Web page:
We all know that we have to be incredibly careful when using antibiotics. With rabbits we use them with even more caution.
Posted: 15 December 2018
Antibiotic resistance is a big subject, and with more and more super-bugs emerging, we have a huge responsibility to make sure we choose our antibiotics carefully.
With rabbits we also have the added problem that many antibiotics can cause real and serious harm to the patient.
It’s therefore important to have safe and effective protocols of work to encourage all clinicians in the practice to work together. Some of the guidelines for choice of safe rabbit antibiotics are summarised below.
This is perhaps the most important stage of antibacterial treatment planning, and may be overlooked for various reasons. However it’s worth doing, so take a swab or biopsy and perform a culture and sensitivity test first. Explain to your client your reasoning.
The rabbit digestive system relies on a healthy, functional bacterial flora in the gut. With stress from illness and infections, these organisms can be adversely affected, and even without treatment, rabbits run the risk of bacterial overgrowth and gut stasis. However the danger increases when using antibiotics, as there can be an overwhelming destruction of healthy bacteria.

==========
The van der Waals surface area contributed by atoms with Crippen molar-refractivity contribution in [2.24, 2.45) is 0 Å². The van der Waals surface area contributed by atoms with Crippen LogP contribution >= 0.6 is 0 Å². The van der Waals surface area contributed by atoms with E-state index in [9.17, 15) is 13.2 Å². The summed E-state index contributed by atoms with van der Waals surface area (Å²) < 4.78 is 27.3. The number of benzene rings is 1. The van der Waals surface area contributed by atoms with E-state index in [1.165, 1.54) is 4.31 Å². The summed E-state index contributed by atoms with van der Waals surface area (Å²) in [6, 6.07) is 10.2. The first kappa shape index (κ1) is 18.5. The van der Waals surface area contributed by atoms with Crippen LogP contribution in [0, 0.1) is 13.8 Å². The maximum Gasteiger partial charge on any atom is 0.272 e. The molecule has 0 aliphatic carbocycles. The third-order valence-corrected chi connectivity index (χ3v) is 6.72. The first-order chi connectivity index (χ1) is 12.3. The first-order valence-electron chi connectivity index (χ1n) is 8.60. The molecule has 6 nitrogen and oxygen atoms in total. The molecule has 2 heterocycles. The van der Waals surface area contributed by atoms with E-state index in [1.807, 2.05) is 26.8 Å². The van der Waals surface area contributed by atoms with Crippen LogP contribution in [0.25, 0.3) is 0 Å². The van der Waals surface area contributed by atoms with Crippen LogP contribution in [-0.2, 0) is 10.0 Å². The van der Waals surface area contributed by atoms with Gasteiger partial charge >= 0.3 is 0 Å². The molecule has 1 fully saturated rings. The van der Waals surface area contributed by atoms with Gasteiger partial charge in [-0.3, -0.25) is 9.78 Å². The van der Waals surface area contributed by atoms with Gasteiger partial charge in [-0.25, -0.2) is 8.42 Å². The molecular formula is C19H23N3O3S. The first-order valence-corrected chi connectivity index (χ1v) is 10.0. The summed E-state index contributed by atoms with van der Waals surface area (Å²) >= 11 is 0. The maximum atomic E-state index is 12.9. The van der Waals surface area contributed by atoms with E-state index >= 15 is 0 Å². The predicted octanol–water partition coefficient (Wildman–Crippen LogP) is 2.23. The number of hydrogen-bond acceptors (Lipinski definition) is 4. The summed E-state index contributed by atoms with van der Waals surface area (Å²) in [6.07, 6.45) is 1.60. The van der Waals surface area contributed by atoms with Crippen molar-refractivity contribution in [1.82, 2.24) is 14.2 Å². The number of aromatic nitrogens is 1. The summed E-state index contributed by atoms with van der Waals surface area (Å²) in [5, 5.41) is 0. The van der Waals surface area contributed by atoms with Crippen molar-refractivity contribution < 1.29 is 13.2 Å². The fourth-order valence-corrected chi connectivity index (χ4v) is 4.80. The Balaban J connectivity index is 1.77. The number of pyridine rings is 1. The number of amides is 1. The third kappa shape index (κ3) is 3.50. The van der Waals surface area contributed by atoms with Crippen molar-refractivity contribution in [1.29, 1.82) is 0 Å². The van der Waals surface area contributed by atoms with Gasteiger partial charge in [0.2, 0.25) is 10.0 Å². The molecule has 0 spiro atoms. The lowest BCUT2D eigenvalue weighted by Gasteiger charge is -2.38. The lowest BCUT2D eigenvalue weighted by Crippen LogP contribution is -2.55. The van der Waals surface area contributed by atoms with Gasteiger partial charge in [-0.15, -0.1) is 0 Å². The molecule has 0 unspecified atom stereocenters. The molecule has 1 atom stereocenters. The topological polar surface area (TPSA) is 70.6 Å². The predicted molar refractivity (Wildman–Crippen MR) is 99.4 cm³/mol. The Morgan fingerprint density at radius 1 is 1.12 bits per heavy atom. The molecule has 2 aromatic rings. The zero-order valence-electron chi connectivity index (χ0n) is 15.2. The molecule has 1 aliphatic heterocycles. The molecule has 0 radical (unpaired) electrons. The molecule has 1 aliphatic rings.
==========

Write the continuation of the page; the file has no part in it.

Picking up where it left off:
Disease occurs when an overgrowth of abnormal bacteria produce toxins which damage the caecum and colon, as well as affecting other body systems. Clostridium spiroforme, a bacterium normally identified in the lower intestinal tract in very small numbers, is the most common cause. Other organisms isolated include;
Antibiotics that alter the ‘normal’ bacterial population in the rabbit's lower intestinal tract are the problem. The chance of these antibiotics causing enteritis or enterotoxaemia is greater if they are given orally, rather than by injection.
Common signs of this rapidly developing problem, which are usually evident anything from 24 hours to 10 days after administrating the antibiotics, include;
As with the use of all the drugs in animals, make sure you follow the rules of the cascade, as clearly defined by DEFRA and the VMD
A diet full of simple carbohydrates will increase a rabbit's chance of developing enteritis when taking antibiotics, since Clostridium spiroforme needs simple carbohydrates to produce its toxin. However a diet high in fibre, such as grass hay, will reduce the chance of antibiotics upsetting the rabbit's flora. This is because the fibre increases the motility of the cecum and colon.
Prevention of enterotoxaemia is best achieved by;